On his first international tour as secretary of State, John Kerry started in London — a decision that highlights America’s essential relationship with the United Kingdom. And while I am pleased that Secretary Kerry chose to visit the U.K., I am disappointed that he failed to offer support for the Falkland Islands. By failing to acknowledge the right of self-determination for free people, Secretary Kerry undermined what makes our country great — our unqualified support for freedom from tyranny and oppression. He also missed an opportunity to strengthen the bond between the United States and the U.K.
In less than a decade, the role of unconventional oil and gas has dramatically changed the energy outlook in the United States. Over the next 20 years, US natural gas and coal exports will increase and oil imports will decline steadily.
Abundant domestic energy can be a huge driver of the U.S. economy. In order to facilitate economic growth we need to move away from policies based on energy scarcity to our new reality of abundance – an abundance that can benefit our nation’s long-term economic outlook enormously.
Last weekend, I joined The Faith and Politics Institute on their annual Congressional Civil Rights pilgrimage to Alabama. I’ve taken this trip several times, but its significance this year could not be more poignant. While we have come a long way and much progress has been made, the many battles fought forty eight years ago in Selma are still raging, but this time we’re not fighting in the streets, we’re fighting in the courts.
Last week, some of my colleagues and I took that fight to the steps of the Supreme Court to rally in support of the most effective Civil Rights legislation ever enacted by Congress, The Voting Rights Act.
It sure looks like Sen. Mitch McConnell (R-Ky.) can’t get enough of giving women the short end of the stick. Just two weeks after voting against the Violence Against Women Act, McConnell continues to play games with the health and safety of Kentucky women.
VAWA did finally pass, after a seemingly endless fight championed by pro-choice Democratic women in the House and Senate. But just hours after Republicans were finally shamed in to voting for this vital piece of legislation, they grabbed at the first opportunity to weaken it.
The U.S. Supreme Court’s 2010 decision in Citizens United v. Federal Election Commission, which gave rise to outside groups that could accept unlimited contributions to influence elections, was not intended to eviscerate laws limiting the size of contributions to candidates and parties. But the data from the 2012 elections show that it has effectively done so.
In Citizens United, the court assumed that independent expenditures by outside groups — unlike contributions to candidates and parties — do not pose a threat of corrupting elected officials. Therefore, the court concluded that independent expenditures cannot be regulated.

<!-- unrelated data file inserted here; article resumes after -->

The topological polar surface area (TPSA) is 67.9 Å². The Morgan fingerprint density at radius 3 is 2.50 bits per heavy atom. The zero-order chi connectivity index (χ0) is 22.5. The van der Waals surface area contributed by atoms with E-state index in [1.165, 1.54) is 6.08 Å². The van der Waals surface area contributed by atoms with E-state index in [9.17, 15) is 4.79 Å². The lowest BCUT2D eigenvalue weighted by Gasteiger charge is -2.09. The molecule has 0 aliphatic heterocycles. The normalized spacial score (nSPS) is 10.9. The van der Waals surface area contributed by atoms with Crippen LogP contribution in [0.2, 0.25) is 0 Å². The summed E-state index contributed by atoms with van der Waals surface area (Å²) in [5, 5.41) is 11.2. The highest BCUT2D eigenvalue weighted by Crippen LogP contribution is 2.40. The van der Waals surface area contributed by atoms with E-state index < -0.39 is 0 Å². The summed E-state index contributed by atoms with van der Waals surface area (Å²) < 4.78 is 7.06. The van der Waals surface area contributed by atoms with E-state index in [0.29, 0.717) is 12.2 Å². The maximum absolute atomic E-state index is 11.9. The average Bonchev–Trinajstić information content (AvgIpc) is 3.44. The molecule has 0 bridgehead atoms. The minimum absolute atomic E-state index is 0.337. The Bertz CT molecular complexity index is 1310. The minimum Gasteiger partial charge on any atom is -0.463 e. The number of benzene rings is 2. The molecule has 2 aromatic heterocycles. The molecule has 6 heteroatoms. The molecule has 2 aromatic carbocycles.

While Barack Obama is busy shredding the Constitution, Washington, D.C. insider Karl Rove is busy trying to destroy what is left of the Republican Party by launching a multi-million dollar Super PAC to usurp representative democracy, disenfranchise American voters, and concentrate even more power in Washington DC.
Rove and the professional “consultant class” think that only Washington D.C. insiders like them – not the American people – should get to decide who runs for public office.
That’s why he is launching the “Conservative Victory Project” – a Super PAC whose mandate is to wrestle local decision-making power away from the American people, so that only Washington DC insiders can hand-pick our candidates – against our will – again.
The Tea Party movement is a major force in American politics because people are sick and tired of the tax-and-spend policies and crony capitalism of both political parties. Now we learn of the newly launched Conservative Victory Project that wants to push the Tea Party out and replace them with the failed strategies of 2008 and 2012.
After Election Night 2012, even some Tea Party members bought into the false narrative of devastating losses in the Tea Party’s conservative ranks. However, the Tea Party grew in Congress with the election of 27 new Tea Party conservatives to the House and three new Tea Party Senators. The movement again exhibited electoral strength even while the GOP establishment stumbled badly.
Second inaugural addresses like second honeymoons typically lack the pizazz of the first go-round. There hasn’t been a memorable second address since Franklin Delano Roosevelt’s second inauguration in 1937. Even the great communicator Ronald Reagan delivered a pedestrian second inaugural address.
Expectations for President Barack Obama’s second inauguration were not as sky-high as they were four years ago. This time, however, President Obama far exceeded expectations. He may not have delivered a speech for the ages. But he gave a powerful address that laid a foundation for his second term in office.
This fall I ran for the U.S. Senate in Maryland as an Independent, and spent about $7 million of my own assets to challenge a man considered one of the safest incumbents in America. Through an abbreviated campaign launched just after Labor Day, I encountered most of the obstacles for those seeking major elective office in our country and when the votes were counted had won about 17 percent with the remainder going to the incumbent, who was handily re-elected, and the Republican nominee. What I learned is to win as an Independent in America, one needs either a household name, a machinery that can prevail over both major parties, or just the tremendous luck of both parties disgracing themselves to such an extent that voters are willing to take a chance on something totally different.